to be at least as good as my personal library.  Check to see if the
subscriptions are current.  If they dropped the technical journals
two years ago, they're probably on an irrecoverable downward slide.
Look for trade journals also, both free and especially paid
subscriptions.  Is anybody reading these journals or are they also
show-and-tell shelfware like the books?

3.3.c.  Librarian.   I hope to see a full-time, professional
librarian.  That's the only real way to get and maintain a good
organizational library. Typically, that means an MS or MA from a
recognized library training school such as Drexel University.
Amateur librarians are no more effective than amateur software
developers or amateur testers.  What kind of person is this
librarian?  Is she a facilitator who works hard to see to it that
people have the books and journals they need when they need it or is
she some throwback to the 19th century  a guardian of books?
Professionally trained librarians these days rarely have that
guardian mentality  and yes, 90% of them are women; but don't be put
off by a male librarian. They can be just as effective.

3.4. Personal Bookcases.  This one can be tricky, because more and
more these days, what used to be on the personal bookcase is now
available on the Intranet.  If you don't see the right stuff on the
personal bookcases, be sure to cross check with other forms of

3.4.a. Books and Journals. People are what they're d. Also, what
they display on their personal bookcase tells you what they think is
important (to display, that is.  What they think is actually
important could be totally different).  How up-to-date are these
 Look for process documents and books.  Then open a few and see if
they have actually been read.  If the pages are pristine  warning
sign.  Dog-ears, coffee stains, lots of yellow highlights and red
underlines good signs.

3.4.b. Training Manuals.  I put heavy emphasis on technology and
tools training.  Process training is also acceptable.  But
motivational garbage and Ten steps toward greater creativity?
brraaap!  However, too many tools manuals could be indicative of
massive shelfware and tools chaos.  Also, remember that much of this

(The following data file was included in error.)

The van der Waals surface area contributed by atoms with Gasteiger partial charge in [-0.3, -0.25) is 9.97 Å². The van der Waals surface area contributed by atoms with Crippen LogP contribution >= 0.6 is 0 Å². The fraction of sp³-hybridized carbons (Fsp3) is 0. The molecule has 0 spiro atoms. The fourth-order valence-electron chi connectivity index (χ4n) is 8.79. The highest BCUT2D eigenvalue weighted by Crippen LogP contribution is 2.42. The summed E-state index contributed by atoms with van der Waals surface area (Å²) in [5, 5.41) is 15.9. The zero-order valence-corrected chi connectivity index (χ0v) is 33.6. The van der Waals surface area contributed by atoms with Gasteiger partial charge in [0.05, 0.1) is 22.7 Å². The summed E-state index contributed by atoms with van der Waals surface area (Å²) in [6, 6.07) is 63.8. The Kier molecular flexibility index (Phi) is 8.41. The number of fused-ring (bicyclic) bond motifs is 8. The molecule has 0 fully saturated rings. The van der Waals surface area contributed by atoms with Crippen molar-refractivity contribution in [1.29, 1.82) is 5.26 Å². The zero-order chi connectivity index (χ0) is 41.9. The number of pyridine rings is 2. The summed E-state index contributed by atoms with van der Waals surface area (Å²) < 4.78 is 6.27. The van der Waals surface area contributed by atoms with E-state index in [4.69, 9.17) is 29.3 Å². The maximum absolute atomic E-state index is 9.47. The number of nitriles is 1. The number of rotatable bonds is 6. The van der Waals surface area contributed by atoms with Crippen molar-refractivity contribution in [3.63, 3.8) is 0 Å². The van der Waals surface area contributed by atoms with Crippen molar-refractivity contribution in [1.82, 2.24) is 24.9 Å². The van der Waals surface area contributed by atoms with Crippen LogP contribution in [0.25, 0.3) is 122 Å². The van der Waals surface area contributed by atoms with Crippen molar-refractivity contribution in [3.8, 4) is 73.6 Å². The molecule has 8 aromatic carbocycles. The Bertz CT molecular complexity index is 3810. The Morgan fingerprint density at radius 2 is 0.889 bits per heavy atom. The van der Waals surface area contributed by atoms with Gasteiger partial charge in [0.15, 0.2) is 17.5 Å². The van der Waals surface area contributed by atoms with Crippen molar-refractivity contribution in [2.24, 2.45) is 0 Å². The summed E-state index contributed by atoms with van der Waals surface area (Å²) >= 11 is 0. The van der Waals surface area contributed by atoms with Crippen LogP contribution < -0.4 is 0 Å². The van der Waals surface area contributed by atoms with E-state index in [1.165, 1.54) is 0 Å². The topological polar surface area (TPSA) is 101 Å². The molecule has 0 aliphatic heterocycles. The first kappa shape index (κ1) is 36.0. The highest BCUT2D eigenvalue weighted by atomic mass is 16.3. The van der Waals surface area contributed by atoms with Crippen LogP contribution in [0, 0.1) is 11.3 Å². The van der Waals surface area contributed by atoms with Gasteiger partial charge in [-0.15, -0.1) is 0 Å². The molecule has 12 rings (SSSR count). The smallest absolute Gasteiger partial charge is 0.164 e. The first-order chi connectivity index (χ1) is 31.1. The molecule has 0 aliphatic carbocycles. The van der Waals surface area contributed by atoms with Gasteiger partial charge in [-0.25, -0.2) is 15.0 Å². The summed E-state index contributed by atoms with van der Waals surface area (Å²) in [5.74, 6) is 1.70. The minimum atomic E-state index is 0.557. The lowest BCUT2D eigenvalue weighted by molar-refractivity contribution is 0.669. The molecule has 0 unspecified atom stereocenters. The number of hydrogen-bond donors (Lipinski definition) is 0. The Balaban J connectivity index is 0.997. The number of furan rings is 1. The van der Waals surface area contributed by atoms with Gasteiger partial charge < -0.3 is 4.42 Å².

stuff could be available on the intranet, so it pays to check if you
don't see anything technical on their shelves.

3.4.c.  Personal Stuff.  Tells you a lot about the person.
 If the personal stuff repeats on many shelves and forms a pattern,
it can tell you a lot about the underlying culture --  a quality
neutral issue in itself unless overdone, but good to be aware of.
By overdone, I mean things like half of the people have the same set
of books on sport X.  Probably means that that sport is more
important to them than the software they're supposed to be
producing.  I'm more comfortable with organizations that show lots
of diversity in the personal stuff.  I'm also suspicious of
organizations that don't have any personal stuff on the shelves at

3.5.  The Cubicles.   I'm a throwback.  I personally don't like
cubicles, never have, and never will.  But I suppose that I must
accept, this almost universal fact of organizational life.  But they
can tell you a lot about an organization.

3.5.a. Testers Versus Developers.  Except, perhaps, by what's on the
bookcases, I hope that I can't tell a developer's cubicle from a
tester's. I expect to see the same quality furniture, the same kind
of terminals and computers, the same condition of cleanliness or
chaos.  At most, I'll accept different colors, but even that is
probably bad.  In the best groups not only can't I distinguish
between a tester's and developer's cubicle, but I can't even tell if
I'm in a test group or developer group because the two are so
thoroughly intertwined.

3.5.b. Screens and Equipment.  One screen (e.g., computer) per
cubicle is the mandatory minimum these days: many organizations have
two screens and some may have three.  What computer is powering
those screens?  Is it a Intel-8086 with a 5 meg hard drive?  Or the
latest model high-powered work station?  Don't put too much stock on
printers, though.  Shared printers are rapidly becoming the norm and
they become less important as people increasingly work with
electronics only documents.

3.5.c.  Neat Versus Chaotic.  I guess that I'm a middle of the
roader when it comes to the neatness/chaos axis. What counts here is
not the individual, but the pattern.  Messiness perception is
cultural.  Beizers theory on messiness: In Western culture,
horizontal chaos is considered messy while vertical chaos is
considered neat.  That is, if your stuff is spread-out horizontally
all over your desk, you are messy by Western standards.  However, if
you take that same mess and transfer it to hanging file folders in a
file cabinet (or do the equivalent in a disc directory), you are
socially acceptably organized. Professor Cornelius Weygant, long the
graduate student advisor at the Moore School of Electrical
Engineering, U of P, was the most horizontal person I ever met.  Not
only was his desk piled up in mounds two feet high (no kidding, not
an exaggeration) but so were all the credenzas in his huge office.